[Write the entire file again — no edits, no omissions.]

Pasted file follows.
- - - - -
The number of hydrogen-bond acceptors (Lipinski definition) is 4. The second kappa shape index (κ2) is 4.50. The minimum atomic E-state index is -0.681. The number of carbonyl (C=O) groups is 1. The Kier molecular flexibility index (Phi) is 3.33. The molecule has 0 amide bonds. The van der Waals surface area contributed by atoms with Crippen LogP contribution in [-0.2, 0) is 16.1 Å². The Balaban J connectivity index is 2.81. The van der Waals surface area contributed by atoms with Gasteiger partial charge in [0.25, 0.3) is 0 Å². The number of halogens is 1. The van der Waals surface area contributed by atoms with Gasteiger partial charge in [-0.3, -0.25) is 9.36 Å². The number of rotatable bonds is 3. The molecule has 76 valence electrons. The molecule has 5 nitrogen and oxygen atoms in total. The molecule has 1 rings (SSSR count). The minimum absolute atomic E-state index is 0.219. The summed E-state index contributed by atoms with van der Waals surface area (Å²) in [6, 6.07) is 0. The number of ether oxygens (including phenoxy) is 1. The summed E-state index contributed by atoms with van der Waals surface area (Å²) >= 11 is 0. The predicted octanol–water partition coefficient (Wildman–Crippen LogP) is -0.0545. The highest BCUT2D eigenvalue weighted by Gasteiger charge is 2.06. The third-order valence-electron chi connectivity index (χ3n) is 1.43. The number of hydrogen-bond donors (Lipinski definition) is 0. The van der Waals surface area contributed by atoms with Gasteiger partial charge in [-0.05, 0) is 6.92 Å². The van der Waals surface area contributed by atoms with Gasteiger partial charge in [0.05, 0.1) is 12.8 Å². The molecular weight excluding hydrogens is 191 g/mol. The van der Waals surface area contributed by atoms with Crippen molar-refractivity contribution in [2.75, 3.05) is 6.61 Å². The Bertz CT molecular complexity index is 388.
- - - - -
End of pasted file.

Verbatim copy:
The number of hydrogen-bond acceptors (Lipinski definition) is 4. The second kappa shape index (κ2) is 4.50. The minimum atomic E-state index is -0.681. The number of carbonyl (C=O) groups is 1. The Kier molecular flexibility index (Phi) is 3.33. The molecule has 0 amide bonds. The van der Waals surface area contributed by atoms with Crippen LogP contribution in [-0.2, 0) is 16.1 Å². The Balaban J connectivity index is 2.81. The van der Waals surface area contributed by atoms with Gasteiger partial charge in [0.25, 0.3) is 0 Å². The number of halogens is 1. The van der Waals surface area contributed by atoms with Gasteiger partial charge in [-0.3, -0.25) is 9.36 Å². The number of rotatable bonds is 3. The molecule has 76 valence electrons. The molecule has 5 nitrogen and oxygen atoms in total. The molecule has 1 rings (SSSR count). The minimum absolute atomic E-state index is 0.219. The summed E-state index contributed by atoms with van der Waals surface area (Å²) in [6, 6.07) is 0. The number of ether oxygens (including phenoxy) is 1. The summed E-state index contributed by atoms with van der Waals surface area (Å²) >= 11 is 0. The predicted octanol–water partition coefficient (Wildman–Crippen LogP) is -0.0545. The highest BCUT2D eigenvalue weighted by Gasteiger charge is 2.06. The third-order valence-electron chi connectivity index (χ3n) is 1.43. The number of hydrogen-bond donors (Lipinski definition) is 0. The van der Waals surface area contributed by atoms with Gasteiger partial charge in [-0.05, 0) is 6.92 Å². The van der Waals surface area contributed by atoms with Gasteiger partial charge in [0.05, 0.1) is 12.8 Å². The molecular weight excluding hydrogens is 191 g/mol. The van der Waals surface area contributed by atoms with Crippen molar-refractivity contribution in [2.75, 3.05) is 6.61 Å². The Bertz CT molecular complexity index is 388.